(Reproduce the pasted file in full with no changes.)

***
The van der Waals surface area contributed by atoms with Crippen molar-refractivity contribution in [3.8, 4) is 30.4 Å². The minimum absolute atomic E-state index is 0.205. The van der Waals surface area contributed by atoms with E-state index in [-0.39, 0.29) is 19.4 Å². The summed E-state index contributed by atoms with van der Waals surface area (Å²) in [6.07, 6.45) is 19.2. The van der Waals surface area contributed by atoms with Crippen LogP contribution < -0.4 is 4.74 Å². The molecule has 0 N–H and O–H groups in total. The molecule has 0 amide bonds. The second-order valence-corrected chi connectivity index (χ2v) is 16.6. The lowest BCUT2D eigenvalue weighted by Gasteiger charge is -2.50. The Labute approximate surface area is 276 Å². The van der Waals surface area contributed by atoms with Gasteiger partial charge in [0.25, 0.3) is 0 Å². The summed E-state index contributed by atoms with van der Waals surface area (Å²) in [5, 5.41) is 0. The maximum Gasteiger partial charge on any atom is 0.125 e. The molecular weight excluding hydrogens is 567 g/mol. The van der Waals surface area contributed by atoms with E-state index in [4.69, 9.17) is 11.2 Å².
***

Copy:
The van der Waals surface area contributed by atoms with Crippen molar-refractivity contribution in [3.8, 4) is 30.4 Å². The minimum absolute atomic E-state index is 0.205. The van der Waals surface area contributed by atoms with E-state index in [-0.39, 0.29) is 19.4 Å². The summed E-state index contributed by atoms with van der Waals surface area (Å²) in [6.07, 6.45) is 19.2. The van der Waals surface area contributed by atoms with Crippen LogP contribution < -0.4 is 4.74 Å². The molecule has 0 N–H and O–H groups in total. The molecule has 0 amide bonds. The second-order valence-corrected chi connectivity index (χ2v) is 16.6. The lowest BCUT2D eigenvalue weighted by Gasteiger charge is -2.50. The Labute approximate surface area is 276 Å². The van der Waals surface area contributed by atoms with Gasteiger partial charge in [0.25, 0.3) is 0 Å². The summed E-state index contributed by atoms with van der Waals surface area (Å²) in [5, 5.41) is 0. The maximum Gasteiger partial charge on any atom is 0.125 e. The molecular weight excluding hydrogens is 567 g/mol. The van der Waals surface area contributed by atoms with E-state index in [4.69, 9.17) is 11.2 Å².